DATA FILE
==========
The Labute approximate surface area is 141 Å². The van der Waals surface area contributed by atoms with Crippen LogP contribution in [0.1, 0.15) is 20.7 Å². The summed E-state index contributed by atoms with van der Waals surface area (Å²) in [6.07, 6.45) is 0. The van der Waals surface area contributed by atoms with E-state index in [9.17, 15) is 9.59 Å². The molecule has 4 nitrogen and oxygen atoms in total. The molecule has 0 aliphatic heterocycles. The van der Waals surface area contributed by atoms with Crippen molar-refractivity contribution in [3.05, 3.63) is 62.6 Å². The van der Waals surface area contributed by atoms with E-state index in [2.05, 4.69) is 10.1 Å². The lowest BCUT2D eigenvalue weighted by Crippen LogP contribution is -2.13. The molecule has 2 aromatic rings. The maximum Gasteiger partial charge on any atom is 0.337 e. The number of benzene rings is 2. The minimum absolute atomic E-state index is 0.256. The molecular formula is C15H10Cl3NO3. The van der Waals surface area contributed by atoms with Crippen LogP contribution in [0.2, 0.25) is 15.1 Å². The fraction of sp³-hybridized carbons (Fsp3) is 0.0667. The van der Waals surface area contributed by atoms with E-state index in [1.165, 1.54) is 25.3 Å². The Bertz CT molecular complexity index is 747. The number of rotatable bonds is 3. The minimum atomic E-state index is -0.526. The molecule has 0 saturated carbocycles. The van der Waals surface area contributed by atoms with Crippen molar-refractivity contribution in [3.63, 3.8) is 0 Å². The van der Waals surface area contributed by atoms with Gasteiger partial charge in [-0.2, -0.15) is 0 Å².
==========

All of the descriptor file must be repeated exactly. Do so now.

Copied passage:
The Labute approximate surface area is 141 Å². The van der Waals surface area contributed by atoms with Crippen LogP contribution in [0.1, 0.15) is 20.7 Å². The summed E-state index contributed by atoms with van der Waals surface area (Å²) in [6.07, 6.45) is 0. The van der Waals surface area contributed by atoms with E-state index in [9.17, 15) is 9.59 Å². The molecule has 4 nitrogen and oxygen atoms in total. The molecule has 0 aliphatic heterocycles. The van der Waals surface area contributed by atoms with Crippen molar-refractivity contribution in [3.05, 3.63) is 62.6 Å². The van der Waals surface area contributed by atoms with E-state index in [2.05, 4.69) is 10.1 Å². The lowest BCUT2D eigenvalue weighted by Crippen LogP contribution is -2.13. The molecule has 2 aromatic rings. The maximum Gasteiger partial charge on any atom is 0.337 e. The number of benzene rings is 2. The minimum absolute atomic E-state index is 0.256. The molecular formula is C15H10Cl3NO3. The van der Waals surface area contributed by atoms with Crippen LogP contribution in [0.2, 0.25) is 15.1 Å². The fraction of sp³-hybridized carbons (Fsp3) is 0.0667. The van der Waals surface area contributed by atoms with E-state index in [1.165, 1.54) is 25.3 Å². The Bertz CT molecular complexity index is 747. The number of rotatable bonds is 3. The minimum atomic E-state index is -0.526. The molecule has 0 saturated carbocycles. The van der Waals surface area contributed by atoms with Crippen molar-refractivity contribution in [3.63, 3.8) is 0 Å². The van der Waals surface area contributed by atoms with Gasteiger partial charge in [-0.2, -0.15) is 0 Å².